Adjudicators, Jurisdiction and Fees

I recently issued my 100th Adjudicators Decision. Whilst this may have been a personal landmark, there were no cakes, no candles or any other celebrations for that matter. Just a little bit of quiet reflection and an intake of breath before diving into the next case in line.
 
 

I recently issued my 100th Adjudicator’s Decision. Whilst this may have been a personal landmark, there were no cakes, no candles or any other celebrations for that matter. Just a little bit of quiet reflection and an intake of breath before diving into the next case in line.

 
When I look back and think about the cases I have been involved in, very few have started and finished without some form of jurisdiction challenge being raised. It is fairly typical for a Responding Party to raise a challenge to an Adjudicator’s Decision as soon as the starting bell is sounded by the relevant nominating body and the Adjudicator is appointed.
 
What normally happens is that the Responding Party’s lawyer will write to you, tell you you have no jurisdiction, demand that you resign and say that if you proceed they will continue to object, reserve their position and refuse to pay any part of your fees and expenses. Upon receiving your view that you have jurisdiction and are proceeding, the Responding Party will then continue to argue the point right up to the issue of your Decision and beyond if you have found against it. On the other hand - surprise, surprise - in the event that you have found in its favour, the Responding Party will have a change of heart, decide that you have the wisdom of Solomon after all and elect to argue that your Decision is absolutely right, conveniently abandoning all earlier objections to your jurisdiction.
 
This is all very interesting but the question those of us who accept appointments as Adjudicator really want to know is this. Can an Adjudicator recover fees from a party that raises questions about his or her jurisdiction? Thanks to one Christopher Michael Linnett, to whom we are all very grateful, we now know that he or she can.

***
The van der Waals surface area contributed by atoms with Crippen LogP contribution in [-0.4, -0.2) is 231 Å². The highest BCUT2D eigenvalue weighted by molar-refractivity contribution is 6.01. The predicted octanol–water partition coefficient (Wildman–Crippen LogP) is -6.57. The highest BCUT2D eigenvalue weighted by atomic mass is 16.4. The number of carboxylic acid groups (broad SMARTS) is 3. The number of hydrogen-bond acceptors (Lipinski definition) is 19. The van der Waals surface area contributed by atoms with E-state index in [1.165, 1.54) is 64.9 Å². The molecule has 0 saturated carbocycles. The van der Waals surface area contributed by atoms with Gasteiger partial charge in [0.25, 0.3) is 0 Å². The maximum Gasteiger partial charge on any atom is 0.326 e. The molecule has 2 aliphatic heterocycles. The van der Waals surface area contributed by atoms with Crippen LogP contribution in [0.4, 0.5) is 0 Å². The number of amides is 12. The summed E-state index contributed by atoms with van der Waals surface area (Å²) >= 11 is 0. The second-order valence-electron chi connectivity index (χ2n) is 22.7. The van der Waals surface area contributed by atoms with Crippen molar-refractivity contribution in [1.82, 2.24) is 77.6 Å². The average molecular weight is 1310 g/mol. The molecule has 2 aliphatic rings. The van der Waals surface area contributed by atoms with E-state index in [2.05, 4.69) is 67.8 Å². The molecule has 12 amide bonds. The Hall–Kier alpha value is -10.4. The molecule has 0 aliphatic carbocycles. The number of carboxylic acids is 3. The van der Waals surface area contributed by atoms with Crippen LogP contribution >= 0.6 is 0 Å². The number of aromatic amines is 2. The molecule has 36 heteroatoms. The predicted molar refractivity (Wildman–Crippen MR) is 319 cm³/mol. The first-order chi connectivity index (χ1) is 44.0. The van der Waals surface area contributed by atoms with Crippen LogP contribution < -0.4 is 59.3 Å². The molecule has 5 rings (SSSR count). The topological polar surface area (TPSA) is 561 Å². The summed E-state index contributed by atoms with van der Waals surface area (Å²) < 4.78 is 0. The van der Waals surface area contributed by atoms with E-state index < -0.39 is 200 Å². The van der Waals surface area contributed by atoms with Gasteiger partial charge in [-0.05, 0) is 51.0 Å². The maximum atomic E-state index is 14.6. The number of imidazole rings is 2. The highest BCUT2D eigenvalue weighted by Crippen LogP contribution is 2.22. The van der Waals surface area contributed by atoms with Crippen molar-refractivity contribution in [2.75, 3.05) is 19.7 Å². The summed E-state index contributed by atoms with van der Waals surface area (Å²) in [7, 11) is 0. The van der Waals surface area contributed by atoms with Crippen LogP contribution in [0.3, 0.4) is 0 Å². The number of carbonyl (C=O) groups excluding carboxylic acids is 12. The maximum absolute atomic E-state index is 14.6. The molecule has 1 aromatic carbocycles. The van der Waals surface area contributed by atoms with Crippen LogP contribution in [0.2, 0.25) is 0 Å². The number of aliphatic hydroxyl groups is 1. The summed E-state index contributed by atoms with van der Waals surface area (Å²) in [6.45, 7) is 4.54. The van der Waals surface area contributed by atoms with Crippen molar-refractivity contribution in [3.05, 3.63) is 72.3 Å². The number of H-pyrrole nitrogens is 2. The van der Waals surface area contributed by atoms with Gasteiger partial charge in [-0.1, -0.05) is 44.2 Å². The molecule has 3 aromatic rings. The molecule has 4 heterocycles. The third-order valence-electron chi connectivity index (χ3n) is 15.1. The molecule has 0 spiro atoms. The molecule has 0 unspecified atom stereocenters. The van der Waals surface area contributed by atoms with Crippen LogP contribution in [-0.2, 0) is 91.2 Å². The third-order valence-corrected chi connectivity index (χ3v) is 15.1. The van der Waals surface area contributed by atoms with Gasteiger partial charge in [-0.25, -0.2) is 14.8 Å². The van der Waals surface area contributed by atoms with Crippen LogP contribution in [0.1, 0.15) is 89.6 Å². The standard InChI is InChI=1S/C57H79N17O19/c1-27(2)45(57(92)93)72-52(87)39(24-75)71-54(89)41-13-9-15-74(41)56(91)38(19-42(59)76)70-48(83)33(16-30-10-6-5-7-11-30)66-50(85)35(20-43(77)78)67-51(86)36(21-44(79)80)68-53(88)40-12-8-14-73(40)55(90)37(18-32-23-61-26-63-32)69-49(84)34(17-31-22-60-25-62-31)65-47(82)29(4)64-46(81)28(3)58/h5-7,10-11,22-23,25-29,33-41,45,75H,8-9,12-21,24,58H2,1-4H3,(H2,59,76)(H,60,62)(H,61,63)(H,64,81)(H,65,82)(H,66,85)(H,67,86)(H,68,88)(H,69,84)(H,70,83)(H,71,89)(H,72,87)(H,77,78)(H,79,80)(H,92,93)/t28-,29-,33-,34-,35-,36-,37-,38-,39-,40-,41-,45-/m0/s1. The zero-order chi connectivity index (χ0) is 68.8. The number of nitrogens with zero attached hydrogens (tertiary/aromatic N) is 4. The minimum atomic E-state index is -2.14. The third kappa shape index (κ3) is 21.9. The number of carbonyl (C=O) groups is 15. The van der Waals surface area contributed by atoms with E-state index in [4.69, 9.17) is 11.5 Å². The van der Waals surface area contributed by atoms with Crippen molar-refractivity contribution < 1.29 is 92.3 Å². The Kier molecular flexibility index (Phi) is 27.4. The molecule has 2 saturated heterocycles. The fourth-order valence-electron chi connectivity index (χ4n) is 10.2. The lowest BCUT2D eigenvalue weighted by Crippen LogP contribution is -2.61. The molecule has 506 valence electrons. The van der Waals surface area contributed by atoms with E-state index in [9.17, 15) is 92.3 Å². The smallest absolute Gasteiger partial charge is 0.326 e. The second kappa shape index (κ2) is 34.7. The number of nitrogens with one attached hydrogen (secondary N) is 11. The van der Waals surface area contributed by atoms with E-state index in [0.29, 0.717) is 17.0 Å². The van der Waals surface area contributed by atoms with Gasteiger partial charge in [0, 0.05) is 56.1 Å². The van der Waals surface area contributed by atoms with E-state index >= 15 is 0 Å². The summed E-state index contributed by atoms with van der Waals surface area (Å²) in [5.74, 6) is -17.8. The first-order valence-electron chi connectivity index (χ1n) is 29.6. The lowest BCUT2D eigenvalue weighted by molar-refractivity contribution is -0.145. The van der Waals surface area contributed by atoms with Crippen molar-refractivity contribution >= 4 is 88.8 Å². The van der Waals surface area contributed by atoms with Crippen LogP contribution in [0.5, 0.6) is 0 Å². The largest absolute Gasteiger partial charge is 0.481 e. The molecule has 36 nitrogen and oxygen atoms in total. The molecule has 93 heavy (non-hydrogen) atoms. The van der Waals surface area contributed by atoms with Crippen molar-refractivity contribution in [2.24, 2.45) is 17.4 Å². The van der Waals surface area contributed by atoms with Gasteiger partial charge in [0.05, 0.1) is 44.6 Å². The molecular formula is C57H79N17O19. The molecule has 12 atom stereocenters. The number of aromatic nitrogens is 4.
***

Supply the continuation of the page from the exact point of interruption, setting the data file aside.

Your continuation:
In the case of Christopher Michael Linnett -v- Halliwells, Mr Linnett was appointed by the RICS to act as Adjudicator in a dispute between ISG Interior Exterior and Halliwells concerning a dispute under a contract for the fitting out of Halliwells’ new Manchester office.
 
Halliwells challenged the jurisdiction of Mr Linnett from the outset, arguing that ISG’s Referral was served late. Halliwells refused to sign Mr Linnett’s terms of appointment and invited him to resign. Mr Linnett declined and proceeded with the reference, ultimately deciding in ISG’s favour and that Halliwells were to pay his fees and expenses.
 
Following the issue of his Decision, Mr Linnett issued his invoice to Halliwells who refused to pay. The matter came before his Honour Mr Justice Ramsey on 17 December 2008 in what was to turn out to be a very good day for Adjudicators up and down the country.
 
Although the Court decided that there was no contract between Mr Linnett and Halliwells (Halliwells had refused to sign Mr Linnett’s terms of appointment), this was not the end of the story because Halliwells had clearly derived benefit from Mr Linnett’s Decision even though it had ultimately lost.
 
By participating in the adjudication whilst reserving its position, Halliwells were in effect requesting the Adjudicator to carry out works and make his decision. Halliwells were found to be liable to pay Mr Linnett’s reasonable fees and expenses.
 
From this important judgement the following general principles can be derived:
 
  1. Where a person acts as an Adjudicator then, by accepting the appointment, that person is entitled to reasonable remuneration from the parties for work done;
  2. Where a person acts as an Adjudicator then the parties are jointly and severally liable for that person’s fees and expenses;
  3. Where a person acts as an Adjudicator but does not have jurisdiction then that person may have a claim for payment based on the fact that work was carried out at the request of the parties, or one of them in any event.
 
At last we now have some clarity on the position of adjudicators in relation to the payment of their fees and expenses where one party is insistent on playing the Jurisdiction Game.
 
Peter Vinden is a practising adjudicator, mediator, expert and conciliator. He is Managing Director of Vinden and can be contacted by email at pvinden@vinden.co.uk   
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